Newsweek fronts with a report that her son was named her successor in her will, but her husband will run things until he "comes of age."
Benazir Bhutto, the slain former Pakistani prime minister, names her 19-year-old son Bilawal as her successor and the new leader of the Pakistan Peoples Party in her will, and her husband Asif Ali Zardari is expected to act as a kind of regent to him until he comes of age, a close family friend who has read the will told NEWSWEEK on Saturday.If that were true, that shows what democracy means in that part of the world - not much. Politics is the family business, and her son would take on the family business and all that it encompasses.
Neither Bilawal nor Zardari, however, is expected to be named as the prime ministerial candidate of the PPP, the friend said, speaking on condition of anonymity because of the sensitivity of the matter. That honor will go to a senior official, although it is not believed to be Amin Fahim, the vice chairman of the party who served as interim leader during Bhutto's eight-year exile.
He's chosen to remain at Oxford, which is probably a smart move for him given the tremendous uncertainty in the country, but one has to be weary of Zardari.
The appointment of Bhutto's husband, Asif Ali Zardari, was not without its own complications. A former Cabinet minister who spent eight years in prison on corruption accusations, he is known as "Mr. 10 Percent" for allegedly taking kickbacks and is viewed with suspicion by many Pakistanis.It is nice to see that some in the media are focusing on the fact that we're talking a political dynasty here, and that it has very little to do with democracy.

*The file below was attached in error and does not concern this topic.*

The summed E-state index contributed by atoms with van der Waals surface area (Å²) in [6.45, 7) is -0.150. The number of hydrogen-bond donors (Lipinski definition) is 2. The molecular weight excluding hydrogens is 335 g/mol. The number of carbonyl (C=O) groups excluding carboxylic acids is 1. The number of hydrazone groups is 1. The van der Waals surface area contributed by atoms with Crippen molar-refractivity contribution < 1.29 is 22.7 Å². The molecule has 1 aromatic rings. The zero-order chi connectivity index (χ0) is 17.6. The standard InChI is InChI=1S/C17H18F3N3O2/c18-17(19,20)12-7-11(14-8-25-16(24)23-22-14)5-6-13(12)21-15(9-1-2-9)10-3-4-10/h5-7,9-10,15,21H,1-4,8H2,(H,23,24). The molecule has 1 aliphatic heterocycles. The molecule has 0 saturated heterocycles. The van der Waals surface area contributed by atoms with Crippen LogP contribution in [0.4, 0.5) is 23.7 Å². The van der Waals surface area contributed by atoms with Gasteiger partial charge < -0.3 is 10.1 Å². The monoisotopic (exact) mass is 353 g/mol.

At a news conference on Sunday, Zardari said the opposition party - Pakistan's largest - had no confidence in the government's ability to bring the killers to justice and urged the United Nations to establish a committee like the one investigating the 2005 assassination of former Lebanese Prime Minister Rafik Hariri.
The decisions on the future of Bhutto's Pakistan Peoples Party were made at a closed-door meeting in the sprawling family estate in the south of the country where the two-time former prime minister grew up.
The situation in Karachi remains tense. With that as a backdrop, the decision of whether to go ahead with the January 8 vote remains unclear, especially as some of the voter rolls were torched in the riots that broke out after news of the assassination spread through the country.
The PPP vows to go forward with the January 8 elections, although that decision isn't going to be up to them alone. Meanwhile, all the questions over Bhutto's cause of death continue to swirl as do claims of a coverup. New videos and photographs have been released, showing the killer from several angles and reports continue to dispute the now official line that she died from a skull fracture.